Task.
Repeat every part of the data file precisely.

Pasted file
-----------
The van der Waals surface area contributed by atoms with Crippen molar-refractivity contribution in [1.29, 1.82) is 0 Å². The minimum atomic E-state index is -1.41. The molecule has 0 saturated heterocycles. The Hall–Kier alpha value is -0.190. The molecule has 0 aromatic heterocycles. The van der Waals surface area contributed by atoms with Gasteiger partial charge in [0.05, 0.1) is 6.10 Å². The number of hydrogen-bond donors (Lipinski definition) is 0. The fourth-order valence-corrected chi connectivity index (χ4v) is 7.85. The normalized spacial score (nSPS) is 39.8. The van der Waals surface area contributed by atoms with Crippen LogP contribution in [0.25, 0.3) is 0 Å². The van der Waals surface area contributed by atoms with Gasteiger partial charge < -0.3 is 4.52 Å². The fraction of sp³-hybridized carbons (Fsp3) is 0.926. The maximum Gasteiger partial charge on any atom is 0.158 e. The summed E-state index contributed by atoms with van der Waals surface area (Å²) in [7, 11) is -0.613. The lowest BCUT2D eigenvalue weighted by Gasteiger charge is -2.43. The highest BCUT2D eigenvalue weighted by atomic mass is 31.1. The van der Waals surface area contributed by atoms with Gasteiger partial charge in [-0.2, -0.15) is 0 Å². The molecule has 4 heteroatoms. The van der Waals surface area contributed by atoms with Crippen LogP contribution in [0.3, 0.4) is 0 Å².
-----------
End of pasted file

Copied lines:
The van der Waals surface area contributed by atoms with Crippen molar-refractivity contribution in [1.29, 1.82) is 0 Å². The minimum atomic E-state index is -1.41. The molecule has 0 saturated heterocycles. The Hall–Kier alpha value is -0.190. The molecule has 0 aromatic heterocycles. The van der Waals surface area contributed by atoms with Gasteiger partial charge in [0.05, 0.1) is 6.10 Å². The number of hydrogen-bond donors (Lipinski definition) is 0. The fourth-order valence-corrected chi connectivity index (χ4v) is 7.85. The normalized spacial score (nSPS) is 39.8. The van der Waals surface area contributed by atoms with Crippen LogP contribution in [0.25, 0.3) is 0 Å². The van der Waals surface area contributed by atoms with Gasteiger partial charge < -0.3 is 4.52 Å². The fraction of sp³-hybridized carbons (Fsp3) is 0.926. The maximum Gasteiger partial charge on any atom is 0.158 e. The summed E-state index contributed by atoms with van der Waals surface area (Å²) in [7, 11) is -0.613. The lowest BCUT2D eigenvalue weighted by Gasteiger charge is -2.43. The highest BCUT2D eigenvalue weighted by atomic mass is 31.1. The van der Waals surface area contributed by atoms with Gasteiger partial charge in [-0.2, -0.15) is 0 Å². The molecule has 4 heteroatoms. The van der Waals surface area contributed by atoms with Crippen LogP contribution in [0.3, 0.4) is 0 Å².